Agile, Lean and the Scrum

I started my career as a teacher in the late 1960’s. It didn’t take long to work out that the way I had been taught didn’t work for a whole lot of my students. The way I had been taught assumed that teaching was about passing on bodies of knowledge, called ‘subjects’ to students.  Anything else was called ‘extra-curricular’ and was of secondary importance. So teaching my ‘subject’ was what I set out to do. But later, I retrained myself in classroom management and in my field of expertise to place students themselves at the centre of my endeavour as a teacher. What led me to depression in middle life was probably the unrealistic expectation that what seemed obvious to me was not obvious to nearly everyone else! Mass education was, and generally still is, institutionalised pragmatically around delivering knowledge and skills to keep the consumerist economy expanding. My interest was essentially ‘extra-curricular’.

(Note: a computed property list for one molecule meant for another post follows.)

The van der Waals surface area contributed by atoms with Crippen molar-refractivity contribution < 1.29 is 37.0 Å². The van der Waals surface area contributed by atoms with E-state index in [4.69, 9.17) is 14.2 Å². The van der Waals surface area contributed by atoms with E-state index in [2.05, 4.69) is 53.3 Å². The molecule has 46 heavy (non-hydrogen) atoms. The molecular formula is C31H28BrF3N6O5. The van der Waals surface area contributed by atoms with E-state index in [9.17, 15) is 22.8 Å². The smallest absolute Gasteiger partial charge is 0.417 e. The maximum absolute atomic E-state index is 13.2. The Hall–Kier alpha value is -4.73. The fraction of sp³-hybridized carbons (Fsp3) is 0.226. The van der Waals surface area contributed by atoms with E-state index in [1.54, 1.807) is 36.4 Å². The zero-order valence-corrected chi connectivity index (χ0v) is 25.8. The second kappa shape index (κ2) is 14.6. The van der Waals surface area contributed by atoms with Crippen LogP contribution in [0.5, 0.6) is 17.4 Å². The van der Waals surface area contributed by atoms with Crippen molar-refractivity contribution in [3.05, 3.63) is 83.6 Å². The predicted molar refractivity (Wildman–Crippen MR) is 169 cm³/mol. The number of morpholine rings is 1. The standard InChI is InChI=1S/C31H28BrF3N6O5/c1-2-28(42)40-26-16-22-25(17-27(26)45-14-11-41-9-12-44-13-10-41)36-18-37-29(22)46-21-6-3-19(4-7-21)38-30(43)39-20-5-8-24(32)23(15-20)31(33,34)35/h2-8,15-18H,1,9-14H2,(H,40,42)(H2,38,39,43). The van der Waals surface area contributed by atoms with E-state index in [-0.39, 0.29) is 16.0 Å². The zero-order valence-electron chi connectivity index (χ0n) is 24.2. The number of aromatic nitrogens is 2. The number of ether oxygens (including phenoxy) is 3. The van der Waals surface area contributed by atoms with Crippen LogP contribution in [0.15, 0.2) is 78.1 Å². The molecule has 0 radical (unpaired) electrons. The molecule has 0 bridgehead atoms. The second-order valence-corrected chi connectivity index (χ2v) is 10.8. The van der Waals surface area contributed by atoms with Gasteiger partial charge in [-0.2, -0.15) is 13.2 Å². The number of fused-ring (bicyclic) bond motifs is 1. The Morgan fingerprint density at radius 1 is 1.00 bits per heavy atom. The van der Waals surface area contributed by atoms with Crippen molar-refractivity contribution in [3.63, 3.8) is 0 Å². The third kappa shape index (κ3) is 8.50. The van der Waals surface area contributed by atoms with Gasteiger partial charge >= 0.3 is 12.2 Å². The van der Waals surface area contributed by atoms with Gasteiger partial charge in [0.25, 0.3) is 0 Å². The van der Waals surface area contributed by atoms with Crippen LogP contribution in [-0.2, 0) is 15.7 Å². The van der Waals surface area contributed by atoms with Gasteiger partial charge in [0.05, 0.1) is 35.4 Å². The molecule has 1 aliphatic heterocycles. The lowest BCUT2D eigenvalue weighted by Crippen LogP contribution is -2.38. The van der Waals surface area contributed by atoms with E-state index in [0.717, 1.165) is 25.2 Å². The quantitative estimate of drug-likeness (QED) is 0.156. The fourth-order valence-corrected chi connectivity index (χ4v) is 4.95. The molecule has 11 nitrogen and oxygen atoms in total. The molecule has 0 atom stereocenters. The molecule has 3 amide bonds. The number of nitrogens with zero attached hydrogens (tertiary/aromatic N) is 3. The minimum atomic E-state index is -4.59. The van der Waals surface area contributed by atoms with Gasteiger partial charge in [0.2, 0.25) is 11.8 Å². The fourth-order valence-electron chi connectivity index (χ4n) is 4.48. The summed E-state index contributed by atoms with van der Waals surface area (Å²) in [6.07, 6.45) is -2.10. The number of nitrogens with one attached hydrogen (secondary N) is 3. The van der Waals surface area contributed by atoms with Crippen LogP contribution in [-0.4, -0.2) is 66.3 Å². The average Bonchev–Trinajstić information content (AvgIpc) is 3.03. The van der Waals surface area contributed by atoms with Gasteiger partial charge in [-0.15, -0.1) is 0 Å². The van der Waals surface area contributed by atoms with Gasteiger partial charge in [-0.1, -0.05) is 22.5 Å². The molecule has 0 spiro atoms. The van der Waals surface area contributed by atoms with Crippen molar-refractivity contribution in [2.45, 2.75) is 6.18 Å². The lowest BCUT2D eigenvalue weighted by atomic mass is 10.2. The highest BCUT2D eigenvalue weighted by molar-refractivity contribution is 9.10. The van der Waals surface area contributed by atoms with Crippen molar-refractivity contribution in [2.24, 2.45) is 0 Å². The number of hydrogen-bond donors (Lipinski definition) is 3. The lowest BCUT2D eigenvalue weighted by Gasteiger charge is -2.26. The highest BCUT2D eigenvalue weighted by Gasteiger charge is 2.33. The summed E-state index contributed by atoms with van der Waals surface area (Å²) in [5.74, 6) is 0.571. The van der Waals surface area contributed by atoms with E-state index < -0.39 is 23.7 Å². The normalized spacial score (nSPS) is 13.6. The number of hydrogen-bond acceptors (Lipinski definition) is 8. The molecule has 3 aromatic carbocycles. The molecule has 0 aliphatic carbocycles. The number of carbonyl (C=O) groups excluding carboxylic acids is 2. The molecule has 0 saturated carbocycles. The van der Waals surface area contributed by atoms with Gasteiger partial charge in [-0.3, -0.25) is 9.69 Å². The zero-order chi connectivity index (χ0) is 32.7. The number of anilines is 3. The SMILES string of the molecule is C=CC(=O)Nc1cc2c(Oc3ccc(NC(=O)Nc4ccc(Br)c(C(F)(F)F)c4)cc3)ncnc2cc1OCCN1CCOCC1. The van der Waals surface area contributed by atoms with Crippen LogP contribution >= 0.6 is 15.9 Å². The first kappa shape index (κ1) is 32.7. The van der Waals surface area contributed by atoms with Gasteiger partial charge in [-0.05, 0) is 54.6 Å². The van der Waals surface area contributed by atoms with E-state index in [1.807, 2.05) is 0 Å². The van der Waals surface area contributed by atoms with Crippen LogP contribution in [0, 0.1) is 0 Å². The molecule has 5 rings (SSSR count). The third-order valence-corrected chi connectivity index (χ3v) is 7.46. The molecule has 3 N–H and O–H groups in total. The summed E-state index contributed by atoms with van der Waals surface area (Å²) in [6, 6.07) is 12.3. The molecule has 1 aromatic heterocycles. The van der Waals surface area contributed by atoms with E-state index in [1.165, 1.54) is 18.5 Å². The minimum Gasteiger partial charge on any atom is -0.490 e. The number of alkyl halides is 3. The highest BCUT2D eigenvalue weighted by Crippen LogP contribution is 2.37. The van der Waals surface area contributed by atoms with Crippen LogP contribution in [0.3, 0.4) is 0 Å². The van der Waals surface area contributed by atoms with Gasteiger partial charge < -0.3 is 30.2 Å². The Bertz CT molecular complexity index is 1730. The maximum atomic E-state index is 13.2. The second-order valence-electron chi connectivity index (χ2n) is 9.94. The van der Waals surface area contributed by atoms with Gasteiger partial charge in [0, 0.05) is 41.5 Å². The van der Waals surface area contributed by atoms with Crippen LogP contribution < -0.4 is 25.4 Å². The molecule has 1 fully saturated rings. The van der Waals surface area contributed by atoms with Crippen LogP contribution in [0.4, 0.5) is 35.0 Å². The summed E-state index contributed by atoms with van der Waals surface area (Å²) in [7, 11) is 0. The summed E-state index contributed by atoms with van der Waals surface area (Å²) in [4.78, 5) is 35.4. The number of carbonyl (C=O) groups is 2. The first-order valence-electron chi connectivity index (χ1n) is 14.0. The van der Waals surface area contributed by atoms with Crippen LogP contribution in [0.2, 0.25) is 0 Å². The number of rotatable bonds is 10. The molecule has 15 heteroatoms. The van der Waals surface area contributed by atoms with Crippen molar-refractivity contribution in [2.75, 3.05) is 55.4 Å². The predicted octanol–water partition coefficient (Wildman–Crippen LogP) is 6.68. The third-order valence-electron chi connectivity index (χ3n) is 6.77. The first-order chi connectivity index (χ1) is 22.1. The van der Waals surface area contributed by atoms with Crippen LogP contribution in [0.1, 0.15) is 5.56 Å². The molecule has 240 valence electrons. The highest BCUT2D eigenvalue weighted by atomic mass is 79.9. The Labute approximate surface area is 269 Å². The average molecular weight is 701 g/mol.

But I soon found out that I was out of my depth as the young teacher of science. A student watching a Jacques Cousteau documentary on TV at home could know more about marine science in one viewing than their science teacher! I had a lad in my year 9 ‘bottom stream’ maths class who had built himself a TV! We tested his non-verbal intelligence and it went off the scale! And later, I recall my 12 year old daughter getting into disciplinary trouble because she dared question her teacher’s understanding of tsunamis – she knew more than her teacher because of her (unknown to the teacher) personal interest and reading. The role of the teacher as the font of all knowledge was being questioned by a 12 year-old!

The old ‘Mug and Jug’ theory (I’m the jug and you’re the mug!’) needed to give way to a different understanding of the role of the teacher and of educational practice in general. And increasingly, teachers were being faced with student resistance to ‘being told’ – interpreted as a threat to teacher authority and to the ‘image’ of the school.

The same dynamics were also being played out in the church. Authoritarianism and ‘telling’ was being met with silent resistance as younger people, in particular, began leaving the church in droves – to the bewilderment of church authorities. (Funny how that expression ‘church authorities’ rolls so easily on to the page…) The more recent disclosures of corruption and abuse among ‘authorities’, both church and state, has underlined the human deadend of institutionalised authoritarianism. The  exercise of power to dominate and to have one’s own way is crippling. And it is too glib and reductionist to diagnose this as a leadership problem, though it is that and more.